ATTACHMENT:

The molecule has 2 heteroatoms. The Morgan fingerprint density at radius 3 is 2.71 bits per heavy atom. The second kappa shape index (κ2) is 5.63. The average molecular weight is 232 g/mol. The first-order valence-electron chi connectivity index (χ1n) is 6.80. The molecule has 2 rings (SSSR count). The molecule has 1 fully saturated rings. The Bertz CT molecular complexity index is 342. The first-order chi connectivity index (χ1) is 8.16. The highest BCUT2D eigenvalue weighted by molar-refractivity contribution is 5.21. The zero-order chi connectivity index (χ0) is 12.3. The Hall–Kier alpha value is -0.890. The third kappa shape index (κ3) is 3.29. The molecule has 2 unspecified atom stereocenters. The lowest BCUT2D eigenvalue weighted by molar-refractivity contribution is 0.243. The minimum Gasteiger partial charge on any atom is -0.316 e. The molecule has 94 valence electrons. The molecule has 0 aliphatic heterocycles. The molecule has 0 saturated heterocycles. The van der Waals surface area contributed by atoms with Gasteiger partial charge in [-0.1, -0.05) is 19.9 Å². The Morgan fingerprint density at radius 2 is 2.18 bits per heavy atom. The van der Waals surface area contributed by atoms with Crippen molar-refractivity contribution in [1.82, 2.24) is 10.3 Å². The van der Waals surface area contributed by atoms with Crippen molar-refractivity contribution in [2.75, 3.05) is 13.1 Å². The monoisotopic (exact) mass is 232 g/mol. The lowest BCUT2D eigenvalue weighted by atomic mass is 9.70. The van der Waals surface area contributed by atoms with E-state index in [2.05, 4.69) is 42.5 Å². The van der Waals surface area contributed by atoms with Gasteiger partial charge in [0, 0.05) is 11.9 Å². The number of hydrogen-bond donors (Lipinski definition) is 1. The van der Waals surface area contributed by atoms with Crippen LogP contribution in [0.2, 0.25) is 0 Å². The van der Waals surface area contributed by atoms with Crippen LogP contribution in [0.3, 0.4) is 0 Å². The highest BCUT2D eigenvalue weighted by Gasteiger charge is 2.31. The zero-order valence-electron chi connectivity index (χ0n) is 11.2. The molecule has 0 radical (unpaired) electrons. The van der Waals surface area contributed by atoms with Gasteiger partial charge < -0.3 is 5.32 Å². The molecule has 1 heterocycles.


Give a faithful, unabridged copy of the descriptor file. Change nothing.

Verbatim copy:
The molecule has 2 heteroatoms. The Morgan fingerprint density at radius 3 is 2.71 bits per heavy atom. The second kappa shape index (κ2) is 5.63. The average molecular weight is 232 g/mol. The first-order valence-electron chi connectivity index (χ1n) is 6.80. The molecule has 2 rings (SSSR count). The molecule has 1 fully saturated rings. The Bertz CT molecular complexity index is 342. The first-order chi connectivity index (χ1) is 8.16. The highest BCUT2D eigenvalue weighted by molar-refractivity contribution is 5.21. The zero-order chi connectivity index (χ0) is 12.3. The Hall–Kier alpha value is -0.890. The third kappa shape index (κ3) is 3.29. The molecule has 2 unspecified atom stereocenters. The lowest BCUT2D eigenvalue weighted by molar-refractivity contribution is 0.243. The minimum Gasteiger partial charge on any atom is -0.316 e. The molecule has 94 valence electrons. The molecule has 0 aliphatic heterocycles. The molecule has 0 saturated heterocycles. The van der Waals surface area contributed by atoms with Gasteiger partial charge in [-0.1, -0.05) is 19.9 Å². The Morgan fingerprint density at radius 2 is 2.18 bits per heavy atom. The van der Waals surface area contributed by atoms with Crippen molar-refractivity contribution in [1.82, 2.24) is 10.3 Å². The van der Waals surface area contributed by atoms with Crippen molar-refractivity contribution in [2.75, 3.05) is 13.1 Å². The monoisotopic (exact) mass is 232 g/mol. The lowest BCUT2D eigenvalue weighted by atomic mass is 9.70. The van der Waals surface area contributed by atoms with E-state index in [2.05, 4.69) is 42.5 Å². The van der Waals surface area contributed by atoms with Gasteiger partial charge in [0, 0.05) is 11.9 Å². The number of hydrogen-bond donors (Lipinski definition) is 1. The van der Waals surface area contributed by atoms with Crippen LogP contribution in [0.2, 0.25) is 0 Å². The van der Waals surface area contributed by atoms with Crippen LogP contribution in [0.3, 0.4) is 0 Å². The highest BCUT2D eigenvalue weighted by Gasteiger charge is 2.31. The zero-order valence-electron chi connectivity index (χ0n) is 11.2. The molecule has 0 radical (unpaired) electrons. The van der Waals surface area contributed by atoms with Gasteiger partial charge < -0.3 is 5.32 Å². The molecule has 1 heterocycles.